“ROOTS AND WINGS”
a message by Dr. Bruce Havens
Coral Isles Church, U.C.C.
January 8, 2023
Exodus 6:1-8 NRSV
6 Then the LORD said to Moses, “Now you shall see what I will do to Pharaoh: indeed, by a
mighty hand he will let them go; by a mighty hand he will drive them out of his land.”
2 God also spoke to Moses and said to him, “I am YAHWEH. 3 I appeared to Abraham, Isaac, and Jacob as God Almighty, but by my name ‘YAHWEH’ I did not make myself known to them. 4 I also established my covenant with them, to give them the land of Canaan, the land in which they resided as aliens. 5 I have also heard the groaning of the Israelites whom the Egyptians have enslaved, and I have remembered my covenant. 6 Say therefore to the Israelites: I am the LORD, and I will free you from the burdens of the Egyptians and deliver you from slavery to them. I will redeem you with an outstretched arm and with great acts of judgment. 7 I will take you as my people, and I will be your God. You shall know that I am the LORD your God, who has freed you from the burdens of the Egyptians. 8 I will bring you into the land that I swore to give to Abraham, Isaac, and Jacob; I will give it to you for a possession. I am YAHWEH.”
Our faith ancestors were Pilgrims, literally and theologically. They were travelers
geographically, and their faith traveled from one place of belief to new places of
beliefs. This morning I want to share the connections I see between the Hebrew slaves
liberated from Egypt, and the Congregationalist Pilgrims as well as the Christian,
Evangelical and Reformed traditions that became what we call the United Church of
Christ. Nothing too ambitious for 15 or 20 minutes, right?
The story of the Hebrew slaves’ liberation from Egypt is familiar to most of us.
But the deep meaning of it is harder to get. We cannot appropriate the story literally
because none of us have suffered generations of forced labor. I doubt any of us has
suffered the kinds of abuse those slaves experienced, or the incredible courage to begin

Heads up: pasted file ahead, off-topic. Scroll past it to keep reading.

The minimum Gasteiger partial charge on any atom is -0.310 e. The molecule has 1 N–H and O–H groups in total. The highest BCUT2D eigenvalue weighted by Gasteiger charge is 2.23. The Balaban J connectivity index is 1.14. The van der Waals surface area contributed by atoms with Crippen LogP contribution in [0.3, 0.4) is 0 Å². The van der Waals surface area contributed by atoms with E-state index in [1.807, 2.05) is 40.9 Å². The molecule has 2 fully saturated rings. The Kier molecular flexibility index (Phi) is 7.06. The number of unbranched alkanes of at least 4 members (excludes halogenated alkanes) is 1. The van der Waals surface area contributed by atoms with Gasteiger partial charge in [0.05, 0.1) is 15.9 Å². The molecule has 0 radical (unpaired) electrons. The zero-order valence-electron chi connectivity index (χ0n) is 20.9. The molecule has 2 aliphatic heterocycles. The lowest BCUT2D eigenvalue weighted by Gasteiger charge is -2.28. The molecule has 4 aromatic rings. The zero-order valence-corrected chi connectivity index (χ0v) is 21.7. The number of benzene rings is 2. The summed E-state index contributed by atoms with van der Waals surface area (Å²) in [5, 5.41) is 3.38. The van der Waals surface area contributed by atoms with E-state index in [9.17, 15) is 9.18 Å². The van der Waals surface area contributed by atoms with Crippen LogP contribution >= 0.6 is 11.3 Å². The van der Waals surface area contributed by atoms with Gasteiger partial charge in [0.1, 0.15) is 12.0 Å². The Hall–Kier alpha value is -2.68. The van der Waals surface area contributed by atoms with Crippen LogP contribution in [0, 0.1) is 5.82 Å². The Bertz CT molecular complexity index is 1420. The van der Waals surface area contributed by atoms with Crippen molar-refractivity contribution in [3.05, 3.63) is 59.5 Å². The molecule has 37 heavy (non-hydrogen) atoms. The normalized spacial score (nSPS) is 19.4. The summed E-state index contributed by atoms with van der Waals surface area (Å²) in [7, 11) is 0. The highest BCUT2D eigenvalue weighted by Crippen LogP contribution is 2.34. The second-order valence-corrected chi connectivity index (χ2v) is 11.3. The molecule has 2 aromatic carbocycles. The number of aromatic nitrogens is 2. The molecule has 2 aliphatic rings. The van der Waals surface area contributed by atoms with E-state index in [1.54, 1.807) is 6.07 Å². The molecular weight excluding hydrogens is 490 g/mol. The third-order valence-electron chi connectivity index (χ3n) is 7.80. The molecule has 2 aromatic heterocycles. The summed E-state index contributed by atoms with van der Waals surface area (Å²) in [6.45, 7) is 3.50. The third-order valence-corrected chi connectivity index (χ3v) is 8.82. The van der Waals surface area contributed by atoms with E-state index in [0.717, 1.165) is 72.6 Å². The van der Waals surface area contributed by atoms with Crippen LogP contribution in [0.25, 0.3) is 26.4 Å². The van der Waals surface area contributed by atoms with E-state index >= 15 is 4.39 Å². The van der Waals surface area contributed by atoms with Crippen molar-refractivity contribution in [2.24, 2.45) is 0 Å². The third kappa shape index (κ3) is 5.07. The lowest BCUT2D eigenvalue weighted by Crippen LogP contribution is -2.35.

a journey to freedom that took more than forty years of desert traveling. I don’t want
to minimize the heroic nature of this story by comparing it with others. My hope is
that we will at least recognize some of those values of freedom that drove the pilgrims
of Plymouth Plantation to leave England. They wanted freedom to worship and live
according to beliefs of their faith. Perhaps that will echo as we think of those Israelites
of the Exodus.
So let me turn to the story of the Congregationalists who made the exodus from
England to the shores of Massachusetts for the next part of our spiritual journey today.
The UCC website gives this history:
“Robert Browne, an Anglican priest, was the first conspicuous advocate of
Congregationalism in England.” Beginning in 1581, Browne gathered a congregation
in Norwich. Their faith centered on the “conviction that the only true church was a
local body of believers who experienced together the Christian life, united to Christ
and to one another by a voluntary covenant. Christ, not the king or queen, was the head
of the church; the people were its governors, and would elect a pastor, [and leaders],
according to the authority of the New Testament. Furthermore, each autonomous
church owed communal helpfulness to every other church. Browne was imprisoned 32
times and fled to the Netherlands.” Out of this movement a group of Pilgrims emerged
in England. The people who became the pilgrims to New England had chafed under
the theology and church laws of the Church of England. So they made their exodus
from the Church of England and came to these shores.
Now let’s be honest, there were strands of their life in New England in which
they became as oppressive to others as the church they left. The story of the so-called
First Thanksgiving is a glorification of their relationship with the natives they
encountered here when they arrived. They were not terribly inclusive of those whose
theology was different. But history shows that the descendants of these Pilgrims
evolved theologically because they knew that faith is a living thing that grows out of
the past, but does not make a false idol of man-made rules or become stuck in
theologies of the past just because they come from the past.
Part of that movement were “Puritans” whose theology was a desire to “purify”
their church from the false theologies they saw all around them. According to the
history on the ucc.org site, these ‘Puritans’ believed in “the sovereignty of God, the
authority of scripture as the revelation of God’s will, and the necessity to bend to the
will of God. The Puritans regarded human rituals and institutions as idolatrous
impositions upon the word of God.”
In another sense each of the other strands of the United Church of Christ were
also “pilgrims.” Some journeyed from Europe, and some from previous denominations
they were part of here in the United States. The United Church of Christ is made up of